Ideon Technologies digs up $16M Series A to use particle physics to find critical minerals

Car companies and battery manufacturers have scrambled over the last few years to secure critical minerals supplies, a race that’s only gotten more intense as consumers snap up every EV that comes off the production line.

Demand is so high that the International Energy Agency believes the critical minerals market will grow sevenfold by the end of the decade. Mining companies have been moving as quickly as possible to validate new reserves and bring them online, but prospecting is a laborious and time-consuming task.

There’s an easier way, though. Startup Ideon Technologies, fresh off a $16 million Series A round led by Playground Global that closed last week, has a pretty far-out way to simplify the search for critical minerals. You could say it’s way out there. Like outer space out there.

The startup’s technology promises to significantly slash some of the time and expense of mineral exploration while also allowing mining companies to be more targeted in their extraction efforts.

“In case studies, we have demonstrated a 10x reduction in drilling. And so economically, that makes a ton of sense for the mining company,” Gary Agnew, co-founder and CEO of British Columbia-based Ideon, told TechCrunch. The startup is already working with large mining companies like Glencore and Vale, and Agnew said his company will be using the Series A funding to expand the team to build its software stack and further refine its proprietary detectors.

Those detectors are one of Ideon’s key technologies, and they work by listening for the subtle changes that occur when subatomic particles known as muons zip through the Earth. Muons are formed when cosmic rays from outer space collide with particles in the upper atmosphere. They then shatter into a shower of subatomic particles, some of which quickly decay into muons. It may sound exotic, but it’s an occurrence that happens so frequently that at least one muon is passing through your head this very second.

Physicists have known about muons since the 1930s, and they started using muon detectors to probe the Earth’s crust starting in the 1950s. Most famously, in 2017, archaeologists using muon tomography discovered a massive chamber in the Great Pyramid of Giza. The field only recently came into its own, though, following simultaneous advances in AI, cloud computing and semiconductors, Agnew said.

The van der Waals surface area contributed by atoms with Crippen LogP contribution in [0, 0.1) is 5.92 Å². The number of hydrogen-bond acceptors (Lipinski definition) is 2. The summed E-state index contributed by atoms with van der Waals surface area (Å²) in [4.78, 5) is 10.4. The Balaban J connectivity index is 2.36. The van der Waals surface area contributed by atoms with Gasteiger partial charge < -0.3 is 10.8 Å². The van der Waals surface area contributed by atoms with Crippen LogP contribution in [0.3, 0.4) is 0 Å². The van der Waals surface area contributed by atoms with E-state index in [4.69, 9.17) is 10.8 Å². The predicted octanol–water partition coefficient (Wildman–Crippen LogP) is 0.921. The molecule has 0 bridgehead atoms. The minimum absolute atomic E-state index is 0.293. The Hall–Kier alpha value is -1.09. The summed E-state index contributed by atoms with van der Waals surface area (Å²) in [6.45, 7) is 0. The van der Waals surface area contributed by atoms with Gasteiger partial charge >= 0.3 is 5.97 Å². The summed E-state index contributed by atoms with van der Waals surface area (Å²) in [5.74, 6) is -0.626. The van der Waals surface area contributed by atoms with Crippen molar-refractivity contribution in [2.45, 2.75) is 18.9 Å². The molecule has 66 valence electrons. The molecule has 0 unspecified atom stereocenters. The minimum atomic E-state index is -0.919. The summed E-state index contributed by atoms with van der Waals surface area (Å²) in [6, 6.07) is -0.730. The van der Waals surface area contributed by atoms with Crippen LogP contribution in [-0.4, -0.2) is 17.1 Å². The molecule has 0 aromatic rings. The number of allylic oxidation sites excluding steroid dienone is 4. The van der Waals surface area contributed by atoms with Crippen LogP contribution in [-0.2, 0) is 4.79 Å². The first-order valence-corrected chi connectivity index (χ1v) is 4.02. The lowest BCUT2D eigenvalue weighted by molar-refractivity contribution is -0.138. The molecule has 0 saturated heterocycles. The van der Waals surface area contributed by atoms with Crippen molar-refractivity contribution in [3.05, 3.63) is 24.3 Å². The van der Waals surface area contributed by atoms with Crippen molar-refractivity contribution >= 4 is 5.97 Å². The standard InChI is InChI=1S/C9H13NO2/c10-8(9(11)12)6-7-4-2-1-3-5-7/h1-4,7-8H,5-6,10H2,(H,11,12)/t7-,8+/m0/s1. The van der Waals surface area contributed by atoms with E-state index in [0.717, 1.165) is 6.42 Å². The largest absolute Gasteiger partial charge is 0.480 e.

Ten years ago, “the enabling technologies that allow us to deal with very high-volume datasets and be able to process at speed, those technologies just weren’t available on the commercial market,” he said.

Advances in electronics manufacturing have made the hardware side commercially viable, too. “We’ve just completed a 50x miniaturization of the sensor from what was the size and weight of a small car to one that now fits in a borehole the diameter of your coffee cup,” Agnew said. That makes drilling a much cheaper prospect.

Muon tomography relies on the fact that muons lose energy as they pass through matter. Eventually, they lose so much energy that they decay into electrons and neutrinos. The denser the material, the more quickly muons slow and decay. In the case of mineral exploration, detectors above and below ground create “before” and “after” images that allow sophisticated software to determine where different minerals are likely located.

Currently, after completing some initial surveys, mining companies drill test holes over many square kilometers to determine where different minerals are located, what Agnew describes as a “hit and miss” process. To get a similar picture of a deposit using Ideon’s technology, Agnew said that they only have to drill a couple of holes and place three to five detectors in each hole. That’s enough to cover a square kilometer of ground.

The company then takes the data and runs it through its software stack. Ideon’s muon tomography models are based on fundamental work done by the physics community that have been refined over the years as the company has gathered more data on different types of mineral deposits.

Ideon’s genesis can be traced to a moment in the mid-2000s when a geophysicist working for a Canadian mining company stumbled upon a research paper describing the use of muon tomography to map the inside of volcanoes. Armed with that paper, he approached TRIUMF, Canada’s national particle accelerator and asked if the technique could be applied to mining.

“That really then kicked off an internal research desktop exercise to see if there was any viability,” Agnew said. “And here we are, way more than 10 years later, having gone through extensive research product development trials with major mining companies over the last decade that really allowed us to productize the science and be able to solve problems in the real world with particle physics. Who would have thought?”